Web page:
This article, published in Psychological Services, the journal of the American Psychological Association, outlines the history and success of LBHS.
LBHS services are provided in Spanish. Language is a cornerstone of all medical care; in behavioral health, with its reliance on narrative and conversation to create the therapeutic alliance, it’s a critical factor in every patient-provider relationship. LBHS follows the model of the CMHC Hispanic Clinic, where monolingual Spanish speakers are cared for in Spanish and clinical providers come from many different countries and cultures.
The collaborative nature of LBHS is no accident. It stems from organizers’ conscious effort to identify and adhere to a set of cultural values. “We wanted to develop a system that would be responsive to those values at every level,” says Manuel Paris, PsyD, who explains that research on Latino behavioral health clearly demonstrates “the importance of integrating cultural values into whatever kind of treatment you’re providing.”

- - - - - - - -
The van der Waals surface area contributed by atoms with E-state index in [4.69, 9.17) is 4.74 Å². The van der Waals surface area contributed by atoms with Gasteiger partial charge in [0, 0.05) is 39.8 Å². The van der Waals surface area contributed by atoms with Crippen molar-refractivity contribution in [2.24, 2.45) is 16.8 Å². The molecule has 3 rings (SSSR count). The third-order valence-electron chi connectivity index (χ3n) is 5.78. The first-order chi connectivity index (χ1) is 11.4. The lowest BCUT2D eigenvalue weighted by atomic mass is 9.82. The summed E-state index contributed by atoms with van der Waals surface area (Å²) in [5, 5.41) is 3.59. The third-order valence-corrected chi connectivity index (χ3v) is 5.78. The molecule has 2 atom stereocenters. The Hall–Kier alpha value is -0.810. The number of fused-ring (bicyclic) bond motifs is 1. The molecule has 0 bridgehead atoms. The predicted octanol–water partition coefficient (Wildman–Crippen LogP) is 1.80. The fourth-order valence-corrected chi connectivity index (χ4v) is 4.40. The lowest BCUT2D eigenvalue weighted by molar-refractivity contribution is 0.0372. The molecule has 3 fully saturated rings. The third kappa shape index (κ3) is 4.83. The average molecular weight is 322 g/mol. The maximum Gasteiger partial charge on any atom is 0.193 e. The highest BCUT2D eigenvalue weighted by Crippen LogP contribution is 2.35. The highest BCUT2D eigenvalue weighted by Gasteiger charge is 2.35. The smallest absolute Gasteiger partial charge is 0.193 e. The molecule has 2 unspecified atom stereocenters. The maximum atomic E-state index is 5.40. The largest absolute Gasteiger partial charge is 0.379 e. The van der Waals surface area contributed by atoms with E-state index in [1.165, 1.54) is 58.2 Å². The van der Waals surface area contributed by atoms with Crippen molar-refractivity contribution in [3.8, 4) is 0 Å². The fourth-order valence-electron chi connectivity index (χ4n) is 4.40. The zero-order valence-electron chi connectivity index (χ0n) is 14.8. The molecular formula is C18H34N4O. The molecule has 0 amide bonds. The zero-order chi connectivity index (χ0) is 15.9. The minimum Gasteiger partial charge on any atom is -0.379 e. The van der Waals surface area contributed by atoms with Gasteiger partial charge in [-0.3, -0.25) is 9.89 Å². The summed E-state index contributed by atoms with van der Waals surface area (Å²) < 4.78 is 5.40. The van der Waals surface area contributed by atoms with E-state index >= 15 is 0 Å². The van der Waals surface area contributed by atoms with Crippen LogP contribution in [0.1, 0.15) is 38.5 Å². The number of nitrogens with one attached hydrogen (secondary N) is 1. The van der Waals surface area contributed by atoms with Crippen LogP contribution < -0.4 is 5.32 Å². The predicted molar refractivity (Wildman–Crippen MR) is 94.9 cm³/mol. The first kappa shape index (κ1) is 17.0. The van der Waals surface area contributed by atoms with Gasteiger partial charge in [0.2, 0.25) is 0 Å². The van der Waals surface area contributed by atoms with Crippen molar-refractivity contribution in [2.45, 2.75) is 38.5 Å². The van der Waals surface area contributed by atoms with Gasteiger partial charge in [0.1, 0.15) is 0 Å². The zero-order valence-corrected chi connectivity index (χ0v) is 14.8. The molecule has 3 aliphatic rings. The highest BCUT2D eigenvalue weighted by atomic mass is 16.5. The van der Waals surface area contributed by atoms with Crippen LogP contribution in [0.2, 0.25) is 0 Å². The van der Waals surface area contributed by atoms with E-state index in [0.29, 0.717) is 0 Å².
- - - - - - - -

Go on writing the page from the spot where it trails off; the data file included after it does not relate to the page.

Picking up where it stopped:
For LBHS, one such value, "familismo,” roughly translates “we’re all in this together”; another, “personalismo,” refers to an individual’s ability to collaborate with others. “Confianza” means trust and respect. “Humilidad” recognizes that each person has a role to play and that no one individual is more important than any other. Patients, providers, administrators, support staff, family members—all are equally valued for their contributions to the whole.
“LBHS is not a success because of any one person,” says Dr. Paris. “It's truly a collective effort.”
Behind the scenes, LBHS maintains a contract with each agency in the network. Individual behavioral health providers are employees of their agencies; funding for their positions comes from the State of Connecticut. CommuniCare, a local agency, is the fiduciary agent. Providers receive regular support and supervision. Michelle Silva, PsyD, oversees the administrative side of the LBHS, making sure clinical care meets multiple standards and adheres to fidelity measures.
“Sharing information is a big part of what we do,” notes Dr. Silva. “Because we’re part of the university, we are fortunate to have access to resources that many of the community providers may not hear about. We share what we know with our colleagues.”